An Afghan 8th Special Operations Kandak Commando provides early warning for a convoy from a mountain top in Wach Kot Valley, Nangarhar province in December.

An Afghan 8th Special Operations Kandak Commando provides early warning for a convoy from a mountain top in Wach Kot Valley, Nangarhar province in December. Staff Sgt. Matthew Klene/U.S. Army

Peace Through Bombings: The U.S. Strategy in Afghanistan

The goal of negotiating with the Taliban is at odds with President Trump’s statements.

Pummeling someone into reconciliation might seem like a curious strategy. But that’s what the Trump administration is proposing to do to the Taliban as it seeks to bring an end to the war in Afghanistan.

“We will do everything we can to support the ANDSF fight against the Taliban in order to drive them to the negotiating table,” Randall Schriver, the assistant secretary of defense, said Tuesday to the Senate Foreign Relations Committee, referring to the Afghan National Defense and Security Forces. “Fundamentally, our goal is to convince the Taliban’s senior leadership that its goals are better pursued through political negotiation rather than violence.” Put another way, as Brigadier General Lance Bunch, who heads the the air campaign in Afghanistan, did in an interview with Defense One: “This is all part of our overarching strategy to continue to put pressure on the Taliban until they realize they’ve basically got a binary choice: They can negotiate and reconcile, or live in irrelevance and die. We’ll continue to go until the Taliban reconcile.”

President Trump, as part of his strategy for the longest U.S. war, has reluctantly sent more Americans to Afghanistan. There are now 14,000 U.S. troops in the country, with plans to send another 1,000. At the height of the war on terrorism, there were about 100,000 U.S. troops in the country. Since that time, the Taliban has re-emerged as a potent force. It now controls about one-third of Afghanistan, more territory than at any point since the U.S.-led invasion in 2001.

Although the remarks by Schriver and Bunch reflect Trump’s broader Afghan policy, they also appeared to contradict his assertion last month that “[we] don’t want to talk with the Taliban. There may be a time, but it’s going to be a long time.” On Tuesday, John Sullivan, the deputy secretary of state, told senators the president’s remarks were a reaction to last month’s fatal attacks, claimed by the Taliban, in Kabul. “Significant elements of the Taliban are not prepared to negotiate,” Sullivan told some skeptical lawmakers. “And it may take a long time before they are willing to negotiate. That was the thrust of the president’s remarks.”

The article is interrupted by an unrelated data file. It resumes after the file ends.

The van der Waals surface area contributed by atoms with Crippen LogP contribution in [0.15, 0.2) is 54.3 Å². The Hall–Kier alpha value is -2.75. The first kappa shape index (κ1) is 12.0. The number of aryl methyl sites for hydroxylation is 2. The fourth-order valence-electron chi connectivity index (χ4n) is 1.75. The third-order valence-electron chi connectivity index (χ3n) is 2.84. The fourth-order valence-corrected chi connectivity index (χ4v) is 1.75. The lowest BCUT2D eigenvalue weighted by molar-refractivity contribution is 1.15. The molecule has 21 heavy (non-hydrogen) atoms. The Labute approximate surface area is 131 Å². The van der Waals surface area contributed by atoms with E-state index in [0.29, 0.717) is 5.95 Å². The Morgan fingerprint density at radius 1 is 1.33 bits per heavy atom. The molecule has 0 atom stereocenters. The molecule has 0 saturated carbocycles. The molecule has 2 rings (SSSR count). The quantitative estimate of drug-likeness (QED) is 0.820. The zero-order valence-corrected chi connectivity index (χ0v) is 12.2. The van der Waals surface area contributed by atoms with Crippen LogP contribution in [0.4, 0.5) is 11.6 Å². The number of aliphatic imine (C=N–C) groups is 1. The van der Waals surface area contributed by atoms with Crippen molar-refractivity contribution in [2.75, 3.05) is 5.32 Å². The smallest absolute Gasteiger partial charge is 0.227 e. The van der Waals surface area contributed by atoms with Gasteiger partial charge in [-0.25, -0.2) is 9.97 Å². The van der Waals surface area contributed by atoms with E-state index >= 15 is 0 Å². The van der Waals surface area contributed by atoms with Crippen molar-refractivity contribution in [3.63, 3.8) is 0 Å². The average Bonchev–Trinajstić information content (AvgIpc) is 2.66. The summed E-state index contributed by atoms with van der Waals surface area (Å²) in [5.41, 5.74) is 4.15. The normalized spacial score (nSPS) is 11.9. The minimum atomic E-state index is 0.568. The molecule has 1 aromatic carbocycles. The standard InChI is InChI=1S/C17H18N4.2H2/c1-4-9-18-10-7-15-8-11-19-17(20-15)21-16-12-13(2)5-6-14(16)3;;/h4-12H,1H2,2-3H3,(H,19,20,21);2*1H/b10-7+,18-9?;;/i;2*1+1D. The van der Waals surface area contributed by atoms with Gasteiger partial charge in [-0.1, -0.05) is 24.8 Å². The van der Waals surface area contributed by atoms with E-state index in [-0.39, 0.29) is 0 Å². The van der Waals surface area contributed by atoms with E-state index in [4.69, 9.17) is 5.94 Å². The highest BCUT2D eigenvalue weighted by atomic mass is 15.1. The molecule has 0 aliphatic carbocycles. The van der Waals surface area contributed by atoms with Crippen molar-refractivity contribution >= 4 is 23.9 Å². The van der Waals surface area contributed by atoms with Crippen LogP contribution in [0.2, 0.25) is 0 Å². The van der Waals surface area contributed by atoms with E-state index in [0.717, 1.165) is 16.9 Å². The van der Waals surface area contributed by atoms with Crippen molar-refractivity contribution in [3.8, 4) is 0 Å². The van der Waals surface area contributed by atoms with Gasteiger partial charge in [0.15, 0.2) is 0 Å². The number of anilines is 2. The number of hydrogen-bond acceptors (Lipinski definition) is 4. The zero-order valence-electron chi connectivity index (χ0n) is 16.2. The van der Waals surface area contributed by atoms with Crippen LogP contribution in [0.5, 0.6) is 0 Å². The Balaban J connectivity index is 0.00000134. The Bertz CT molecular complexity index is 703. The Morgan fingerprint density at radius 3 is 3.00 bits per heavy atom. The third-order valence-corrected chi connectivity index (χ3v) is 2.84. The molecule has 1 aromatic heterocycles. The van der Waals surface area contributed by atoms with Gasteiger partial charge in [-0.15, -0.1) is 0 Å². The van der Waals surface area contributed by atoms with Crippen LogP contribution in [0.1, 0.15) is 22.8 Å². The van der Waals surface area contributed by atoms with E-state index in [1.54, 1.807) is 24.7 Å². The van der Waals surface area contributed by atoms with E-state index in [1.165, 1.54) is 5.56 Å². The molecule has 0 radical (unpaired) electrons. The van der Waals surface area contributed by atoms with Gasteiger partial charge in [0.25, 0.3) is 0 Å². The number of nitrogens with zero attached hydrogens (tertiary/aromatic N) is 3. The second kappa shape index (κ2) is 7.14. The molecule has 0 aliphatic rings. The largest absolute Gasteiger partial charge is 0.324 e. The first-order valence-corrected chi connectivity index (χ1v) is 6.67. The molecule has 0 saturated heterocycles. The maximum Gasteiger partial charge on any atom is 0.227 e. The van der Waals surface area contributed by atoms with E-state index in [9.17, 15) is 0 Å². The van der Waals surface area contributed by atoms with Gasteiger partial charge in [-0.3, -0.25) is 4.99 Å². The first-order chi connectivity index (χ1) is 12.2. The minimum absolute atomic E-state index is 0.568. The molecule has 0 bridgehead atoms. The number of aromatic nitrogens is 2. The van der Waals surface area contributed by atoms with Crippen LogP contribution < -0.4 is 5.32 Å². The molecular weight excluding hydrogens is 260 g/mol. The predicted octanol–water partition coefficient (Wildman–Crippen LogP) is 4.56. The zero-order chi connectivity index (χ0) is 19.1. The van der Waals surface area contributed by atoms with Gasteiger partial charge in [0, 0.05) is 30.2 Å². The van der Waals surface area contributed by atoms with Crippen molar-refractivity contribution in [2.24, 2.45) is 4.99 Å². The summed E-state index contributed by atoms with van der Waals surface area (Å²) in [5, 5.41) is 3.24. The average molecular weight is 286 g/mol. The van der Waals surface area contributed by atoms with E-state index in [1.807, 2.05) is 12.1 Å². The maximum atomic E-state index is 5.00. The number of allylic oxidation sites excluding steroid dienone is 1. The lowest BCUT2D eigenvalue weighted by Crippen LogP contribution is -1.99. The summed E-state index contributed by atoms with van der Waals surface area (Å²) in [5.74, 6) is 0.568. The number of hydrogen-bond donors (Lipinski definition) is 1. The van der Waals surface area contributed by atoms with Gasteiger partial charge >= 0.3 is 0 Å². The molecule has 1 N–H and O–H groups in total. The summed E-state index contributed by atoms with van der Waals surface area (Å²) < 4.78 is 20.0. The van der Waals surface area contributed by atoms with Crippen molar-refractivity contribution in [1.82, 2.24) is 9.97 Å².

This apparent dissonance between the president’s public proclamations and his administration’s stated policies isn’t new, however. Since his inauguration in January 2017, he has sent conflicting messages about NATO, the crisis in Qatar, North Korea, Russia, and, now, Afghanistan.

Sometimes, this dissonance has yielded results. Take Qatar, a U.S. ally that has long been criticized for its ties to groups such as Hamas and the Muslim Brotherhood. Eight months ago, its Arab neighbors imposed a blockade against it, in part as a punishment for those ties. Washington’s response was at first chaotic, but since that time Qatar has publicly said it is cooperating with the U.S. on counterterrorism initiatives—perhaps because it needs to address the perception in the U.S. that it supports terrorist groups.

The Taliban, by no means a U.S. ally, is unlikely to be motivated by the same logic—especially as it continues to enjoy support from the Pakistani military, a major power broker in Afghanistan. But Washington is confident because of its decisive military victory over ISIS in Syria and Iraq, which was achieved with the help of an international coalition. It is also confident because Trump’s Afghan strategy, along with the military effort, includes increased pressure on Pakistan in order to change its policy toward the Taliban.

Sullivan told senators Trump’s strategy was showing “some signs of progress,” adding that the Taliban’s momentum is beginning to slow on the battlefield. The new U.S. military strategy could be one reason for this, but fighting in Afghanistan typically slows down during the winter and resumes in the spring. Neither Sullivan nor Schriver could offer details on whether the Taliban has grown, shrunk, or maintained its size. They said that picture would become clearer only when the fighting season resumed.

Ultimately, however, the U.S. policy in Afghanistan calls for an Afghan-led reconciliation process that includes all regional players. “We’ve engaged in discussions with the governments in both Kabul and Islamabad on the need for a peace process to resolve the security situation in Afghanistan … including the Taliban,” Sullivan said. “What we haven’t seen, however, is any inclination from … significant elements of the Taliban that are still engaging in horrific acts of terrorist violence” that they are willing to “engage in a discussion at a peace conference.”

The U.S. hopes its strategy of pummeling the Taliban will persuade the group. But as the Taliban’s spokesman said in response to Trump’s remarks: “If you insist upon war, our mujahideen will not welcome you with roses.”

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